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Top 10 Hardest Broadway Songs

VO: Emily Brayton WRITTEN BY: George Pacheco
Don't try and sing these at home. For this list, we'll be ranking the most challenging and difficult songs featured within big time Broadway shows. These songs could be considered "hard" based upon how fast they are, how many words are included in a quick phrase, or the presence of some sort of stratospheric high note. Regardless, these songs are the property of only the most talented and seasoned Broadway performers. Our list includes "Dear Evan Hansen," "Dreamgirls," "The Phantom of the Opera,” "Into the Woods," "Sweeney Todd: The Demon Barber of Fleet Street," and more! Join MsMojo as we count down our picks for the Top 10 Hardest Broadway Songs.
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Top 10 Hardest Broadway Songs


Don't try and sing these at home. Welcome to MsMojo, and today we're counting down our picks for the Top 10 Hardest Broadway Songs.

For this list, we'll be ranking the most challenging and difficult songs featured within big time Broadway shows. These songs could be considered "hard" based upon how fast they are, how many words are included in a quick phrase, or the presence of some sort of stratospheric high note. Regardless, these songs are the property of only the most talented and seasoned Broadway performers.

#10: "Words Fail"
"Dear Evan Hansen"


The best Broadway shows, just like the best films or pieces of music, allow the audience to feel something important. This sort of connection is exactly what's developed in "Words Fail," a song from the modern classic "Dear Evan Hansen." It requires the ability of its lead to step into the shoes of Hansen and create a musical document of one man's crumbling mental state, guilt, and anxiety. Emotion is key in singing "Words Fail," being able to properly approach and describe despair while remaining in control of every note. This song certainly isn't for every skill level, and for that reason takes the opening spot on our list.

#9: "And I Am Telling You I'm Not Going"
"Dreamgirls"


Okay, so Jennifer Hudson's performance in the movie adaptation of "Dreamgirls" was outstanding, but for us, nothing can ever touch the original Broadway version of "And I Am Telling You I'm Not Going," by the inimitable Jennifer Holliday. The song requires so much power and soul; it's a breathtaking tour de force which demands an equally intense vocal. Holliday is more than up for the challenge, too, making it almost look easy as she navigates both incredible high notes and guttural intonations with perfect skill. This not only speaks to Holliday's ability as a performer, but also to the level of challenge present within the song's arrangement. It's seriously impressive.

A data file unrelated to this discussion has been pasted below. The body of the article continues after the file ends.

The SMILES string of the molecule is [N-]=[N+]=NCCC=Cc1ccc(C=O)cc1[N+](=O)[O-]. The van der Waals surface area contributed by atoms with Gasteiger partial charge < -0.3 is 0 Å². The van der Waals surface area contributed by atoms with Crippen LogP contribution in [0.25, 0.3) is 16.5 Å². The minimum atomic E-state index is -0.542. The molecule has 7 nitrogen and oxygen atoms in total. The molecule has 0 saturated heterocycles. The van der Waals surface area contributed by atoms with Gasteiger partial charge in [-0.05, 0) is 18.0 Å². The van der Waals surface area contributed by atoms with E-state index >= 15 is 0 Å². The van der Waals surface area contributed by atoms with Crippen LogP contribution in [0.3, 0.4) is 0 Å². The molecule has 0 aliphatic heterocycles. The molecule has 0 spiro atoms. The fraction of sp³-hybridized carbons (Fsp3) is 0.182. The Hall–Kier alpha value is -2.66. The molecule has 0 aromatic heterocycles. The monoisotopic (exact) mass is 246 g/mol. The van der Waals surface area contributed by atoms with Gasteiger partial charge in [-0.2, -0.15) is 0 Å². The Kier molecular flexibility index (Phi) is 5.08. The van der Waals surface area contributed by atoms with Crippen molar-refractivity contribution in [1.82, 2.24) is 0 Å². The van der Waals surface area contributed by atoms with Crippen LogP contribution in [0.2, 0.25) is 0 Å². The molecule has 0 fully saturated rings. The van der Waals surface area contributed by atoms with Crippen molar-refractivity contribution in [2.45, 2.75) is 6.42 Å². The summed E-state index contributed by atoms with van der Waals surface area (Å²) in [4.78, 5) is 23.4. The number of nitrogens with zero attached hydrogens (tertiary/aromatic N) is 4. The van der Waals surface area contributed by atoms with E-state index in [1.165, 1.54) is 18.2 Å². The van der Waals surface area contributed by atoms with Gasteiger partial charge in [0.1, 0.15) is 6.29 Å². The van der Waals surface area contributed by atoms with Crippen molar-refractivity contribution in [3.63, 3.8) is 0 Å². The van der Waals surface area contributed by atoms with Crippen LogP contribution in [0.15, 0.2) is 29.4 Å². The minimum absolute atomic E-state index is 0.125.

#8: "Rainbow High"
"Evita"


Only a vocal powerhouse should attempt singing selections from Andrew Lloyd Webber's "Evita." Whether it's "A New Argentina" or "Rainbow High," the Broadway classic demands speed, accuracy, and incredible dexterity. Specifically, "Rainbow High" bounces up and down the vocal register, moving from low to high with the quickness... and without any mercy. Sure, there are spaces for the performer playing Eva Perón to rest, with support from other singers in the cast, but this doesn't take anything away from how difficult "Rainbow High" is for even the most seasoned Broadway vet.

#7: "The Phantom of the Opera"
"The Phantom of the Opera”


As one of the most well-known Broadway shows on our list, the odds are fairly good that you're familiar with "The Phantom of The Opera," but what about the actual music? Andrew Lloyd Webber set a high bar for both his male and female leads when he composed the songs for "Phantom," with "The Music of the Night" serving as a particular fan favorite. For our money, it's that iconic title track which gets the nod, thanks mainly to the operatic high notes required for anyone brave enough to attempt the lead of Christine Daaé. The song's ending sequence hits stratospheric heights, leaving the role out of reach for all but the most experienced or highly trained singers.

#6: "Confrontation"
"Jekyll & Hyde"